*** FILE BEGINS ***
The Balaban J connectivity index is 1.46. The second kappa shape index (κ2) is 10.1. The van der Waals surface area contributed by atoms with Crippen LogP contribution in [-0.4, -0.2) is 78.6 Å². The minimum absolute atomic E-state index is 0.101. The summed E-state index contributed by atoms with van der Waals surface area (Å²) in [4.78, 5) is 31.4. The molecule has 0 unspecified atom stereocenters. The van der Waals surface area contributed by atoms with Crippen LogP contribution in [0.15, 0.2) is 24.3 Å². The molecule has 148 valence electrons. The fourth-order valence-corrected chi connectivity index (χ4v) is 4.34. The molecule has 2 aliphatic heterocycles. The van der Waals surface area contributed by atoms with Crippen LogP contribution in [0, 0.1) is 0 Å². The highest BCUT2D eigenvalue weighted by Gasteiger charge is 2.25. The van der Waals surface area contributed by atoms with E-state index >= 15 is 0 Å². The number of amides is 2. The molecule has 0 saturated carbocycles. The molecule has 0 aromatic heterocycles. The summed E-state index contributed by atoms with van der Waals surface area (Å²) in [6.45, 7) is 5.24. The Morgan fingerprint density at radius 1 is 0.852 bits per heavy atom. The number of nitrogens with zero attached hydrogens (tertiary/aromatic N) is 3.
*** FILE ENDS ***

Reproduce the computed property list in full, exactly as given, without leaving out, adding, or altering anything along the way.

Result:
The Balaban J connectivity index is 1.46. The second kappa shape index (κ2) is 10.1. The van der Waals surface area contributed by atoms with Crippen LogP contribution in [-0.4, -0.2) is 78.6 Å². The minimum absolute atomic E-state index is 0.101. The summed E-state index contributed by atoms with van der Waals surface area (Å²) in [4.78, 5) is 31.4. The molecule has 0 unspecified atom stereocenters. The van der Waals surface area contributed by atoms with Crippen LogP contribution in [0.15, 0.2) is 24.3 Å². The molecule has 148 valence electrons. The fourth-order valence-corrected chi connectivity index (χ4v) is 4.34. The molecule has 2 aliphatic heterocycles. The van der Waals surface area contributed by atoms with Crippen LogP contribution in [0, 0.1) is 0 Å². The highest BCUT2D eigenvalue weighted by Gasteiger charge is 2.25. The van der Waals surface area contributed by atoms with E-state index >= 15 is 0 Å². The number of amides is 2. The molecule has 0 saturated carbocycles. The molecule has 0 aromatic heterocycles. The summed E-state index contributed by atoms with van der Waals surface area (Å²) in [6.45, 7) is 5.24. The Morgan fingerprint density at radius 1 is 0.852 bits per heavy atom. The number of nitrogens with zero attached hydrogens (tertiary/aromatic N) is 3.